I felt like the latter but tried to emulate the former, pushing off from the aid station and continuing along Lees Cut. I quickly received a kayak escort, who was assigned to the slowest swimmer. The sour man had dropped out at mile one.
I felt awful. My nausea was growing stronger and stronger and my optimism weaker and weaker. I had dropped out of two sea swims in the past 12 months. Why would this one be any different?
I pushed on but I didn’t know why. I was positive that the nausea would consume me long before I finished the swim, and even if not, in my nauseated state I was progressing so slowly that I would surely not make the time cut-off.
I was about to give up when I spotted the mile two feed boat in Banks Channel. Banks Channel was just as rough as Lees Cut but with a strong favourable current. I watched it rushing by me as I stopped to feed and decided I couldn’t quit while in a beneficial current.
So I swam on, picking up a second kayak escort. As I moved forward, my tired and miserable brain processed information slowly. It sluggishly noticed that I was cold. It then realised that was weird since I’d been concerned about overheating in the 25 degree Celsius water. I then remembered advice from 2swim4life, a 24-hour swim relay in May – if I’m getting cold while swimming in warm water then I’m slowing down because of mental, not physical, exhaustion. I need to push harder.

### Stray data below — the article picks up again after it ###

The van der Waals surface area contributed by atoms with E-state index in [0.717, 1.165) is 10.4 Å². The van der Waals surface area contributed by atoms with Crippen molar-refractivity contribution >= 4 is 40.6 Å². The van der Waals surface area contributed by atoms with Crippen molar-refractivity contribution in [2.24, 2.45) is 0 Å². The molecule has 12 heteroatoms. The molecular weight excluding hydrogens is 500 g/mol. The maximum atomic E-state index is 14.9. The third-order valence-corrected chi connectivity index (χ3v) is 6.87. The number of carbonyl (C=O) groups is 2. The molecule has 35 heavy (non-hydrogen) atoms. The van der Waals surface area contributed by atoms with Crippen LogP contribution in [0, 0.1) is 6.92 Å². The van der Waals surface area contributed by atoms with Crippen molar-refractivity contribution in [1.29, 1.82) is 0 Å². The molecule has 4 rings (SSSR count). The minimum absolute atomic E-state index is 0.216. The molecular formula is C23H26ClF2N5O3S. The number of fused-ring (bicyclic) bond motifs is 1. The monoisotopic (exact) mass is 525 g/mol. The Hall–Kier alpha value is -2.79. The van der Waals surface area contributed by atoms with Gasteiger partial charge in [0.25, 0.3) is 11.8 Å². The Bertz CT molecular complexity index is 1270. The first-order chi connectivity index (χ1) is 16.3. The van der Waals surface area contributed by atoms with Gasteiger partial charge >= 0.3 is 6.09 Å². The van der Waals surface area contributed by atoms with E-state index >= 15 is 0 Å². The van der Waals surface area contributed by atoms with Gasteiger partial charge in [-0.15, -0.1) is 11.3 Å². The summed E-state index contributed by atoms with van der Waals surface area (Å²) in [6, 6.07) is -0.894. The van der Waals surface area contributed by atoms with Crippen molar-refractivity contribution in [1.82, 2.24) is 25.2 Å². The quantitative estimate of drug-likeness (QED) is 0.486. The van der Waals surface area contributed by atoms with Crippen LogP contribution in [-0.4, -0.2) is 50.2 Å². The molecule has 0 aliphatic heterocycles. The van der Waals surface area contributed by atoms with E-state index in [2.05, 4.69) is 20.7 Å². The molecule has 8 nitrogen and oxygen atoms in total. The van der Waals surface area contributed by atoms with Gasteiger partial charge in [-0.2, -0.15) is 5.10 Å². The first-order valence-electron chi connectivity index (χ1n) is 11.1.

I picked up the pace slightly as I entered Motts Channel. We had been briefed before the swim that Motts Channel would be our biggest challenge with a strong unfavourable current.
The race director was wrong. Motts Channel indeed had an unfriendly current but it also had something that I desperately needed. Calm water!
Suddenly the nausea that I thought would never leave was gone and the energy that I hadn’t exerted while swimming sick returned quickly. As I turned onto the main part of Motts Channel, I braved the stronger current to make an angled crossing of the channel, bypassing the longer but easier shoreline option.